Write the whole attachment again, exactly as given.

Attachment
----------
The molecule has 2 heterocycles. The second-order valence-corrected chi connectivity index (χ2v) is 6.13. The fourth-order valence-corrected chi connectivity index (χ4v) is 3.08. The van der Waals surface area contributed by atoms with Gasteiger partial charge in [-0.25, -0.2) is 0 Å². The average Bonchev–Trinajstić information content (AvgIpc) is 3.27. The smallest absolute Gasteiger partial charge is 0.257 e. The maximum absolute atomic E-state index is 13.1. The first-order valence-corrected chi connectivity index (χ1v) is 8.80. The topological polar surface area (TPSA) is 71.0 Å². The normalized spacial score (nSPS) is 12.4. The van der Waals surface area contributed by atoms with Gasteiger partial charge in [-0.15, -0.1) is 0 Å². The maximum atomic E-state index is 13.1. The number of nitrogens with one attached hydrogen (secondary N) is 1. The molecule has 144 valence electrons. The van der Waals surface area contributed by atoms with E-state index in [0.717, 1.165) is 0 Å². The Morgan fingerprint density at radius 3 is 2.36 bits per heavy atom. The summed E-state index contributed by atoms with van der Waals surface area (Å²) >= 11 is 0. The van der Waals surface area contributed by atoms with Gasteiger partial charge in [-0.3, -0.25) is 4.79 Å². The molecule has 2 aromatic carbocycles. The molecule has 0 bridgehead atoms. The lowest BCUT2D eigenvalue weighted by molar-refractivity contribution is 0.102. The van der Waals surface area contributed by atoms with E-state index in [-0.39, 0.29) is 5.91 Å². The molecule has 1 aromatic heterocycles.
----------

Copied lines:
The molecule has 2 heterocycles. The second-order valence-corrected chi connectivity index (χ2v) is 6.13. The fourth-order valence-corrected chi connectivity index (χ4v) is 3.08. The van der Waals surface area contributed by atoms with Gasteiger partial charge in [-0.25, -0.2) is 0 Å². The average Bonchev–Trinajstić information content (AvgIpc) is 3.27. The smallest absolute Gasteiger partial charge is 0.257 e. The maximum absolute atomic E-state index is 13.1. The first-order valence-corrected chi connectivity index (χ1v) is 8.80. The topological polar surface area (TPSA) is 71.0 Å². The normalized spacial score (nSPS) is 12.4. The van der Waals surface area contributed by atoms with Gasteiger partial charge in [-0.15, -0.1) is 0 Å². The maximum atomic E-state index is 13.1. The number of nitrogens with one attached hydrogen (secondary N) is 1. The molecule has 144 valence electrons. The van der Waals surface area contributed by atoms with E-state index in [0.717, 1.165) is 0 Å². The Morgan fingerprint density at radius 3 is 2.36 bits per heavy atom. The summed E-state index contributed by atoms with van der Waals surface area (Å²) >= 11 is 0. The van der Waals surface area contributed by atoms with Gasteiger partial charge in [-0.3, -0.25) is 4.79 Å². The molecule has 2 aromatic carbocycles. The molecule has 0 bridgehead atoms. The lowest BCUT2D eigenvalue weighted by molar-refractivity contribution is 0.102. The van der Waals surface area contributed by atoms with E-state index in [-0.39, 0.29) is 5.91 Å². The molecule has 1 aromatic heterocycles.